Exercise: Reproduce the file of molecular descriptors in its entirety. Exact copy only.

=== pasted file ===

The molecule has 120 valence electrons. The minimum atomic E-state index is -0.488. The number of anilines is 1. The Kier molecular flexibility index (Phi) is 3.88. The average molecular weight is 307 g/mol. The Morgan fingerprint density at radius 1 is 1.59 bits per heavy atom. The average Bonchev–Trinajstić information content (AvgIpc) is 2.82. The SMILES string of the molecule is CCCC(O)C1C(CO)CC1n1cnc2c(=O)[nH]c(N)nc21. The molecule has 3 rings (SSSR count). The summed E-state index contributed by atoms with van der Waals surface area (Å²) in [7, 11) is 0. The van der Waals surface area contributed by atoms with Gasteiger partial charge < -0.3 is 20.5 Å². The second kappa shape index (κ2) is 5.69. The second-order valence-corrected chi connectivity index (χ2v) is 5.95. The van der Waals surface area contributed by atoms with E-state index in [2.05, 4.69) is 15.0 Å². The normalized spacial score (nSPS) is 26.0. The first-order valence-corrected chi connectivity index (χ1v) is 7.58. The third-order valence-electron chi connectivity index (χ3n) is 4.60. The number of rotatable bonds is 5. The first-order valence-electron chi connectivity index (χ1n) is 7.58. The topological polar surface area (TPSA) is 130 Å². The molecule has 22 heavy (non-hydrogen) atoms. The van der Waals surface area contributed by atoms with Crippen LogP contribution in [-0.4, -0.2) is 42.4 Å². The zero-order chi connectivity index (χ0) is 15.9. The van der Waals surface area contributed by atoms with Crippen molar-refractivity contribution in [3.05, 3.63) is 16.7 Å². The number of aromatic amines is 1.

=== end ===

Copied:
The molecule has 120 valence electrons. The minimum atomic E-state index is -0.488. The number of anilines is 1. The Kier molecular flexibility index (Phi) is 3.88. The average molecular weight is 307 g/mol. The Morgan fingerprint density at radius 1 is 1.59 bits per heavy atom. The average Bonchev–Trinajstić information content (AvgIpc) is 2.82. The SMILES string of the molecule is CCCC(O)C1C(CO)CC1n1cnc2c(=O)[nH]c(N)nc21. The molecule has 3 rings (SSSR count). The summed E-state index contributed by atoms with van der Waals surface area (Å²) in [7, 11) is 0. The van der Waals surface area contributed by atoms with Gasteiger partial charge < -0.3 is 20.5 Å². The second kappa shape index (κ2) is 5.69. The second-order valence-corrected chi connectivity index (χ2v) is 5.95. The van der Waals surface area contributed by atoms with E-state index in [2.05, 4.69) is 15.0 Å². The normalized spacial score (nSPS) is 26.0. The first-order valence-corrected chi connectivity index (χ1v) is 7.58. The third-order valence-electron chi connectivity index (χ3n) is 4.60. The number of rotatable bonds is 5. The first-order valence-electron chi connectivity index (χ1n) is 7.58. The topological polar surface area (TPSA) is 130 Å². The molecule has 22 heavy (non-hydrogen) atoms. The van der Waals surface area contributed by atoms with Crippen LogP contribution in [-0.4, -0.2) is 42.4 Å². The zero-order chi connectivity index (χ0) is 15.9. The van der Waals surface area contributed by atoms with Crippen molar-refractivity contribution in [3.05, 3.63) is 16.7 Å². The number of aromatic amines is 1.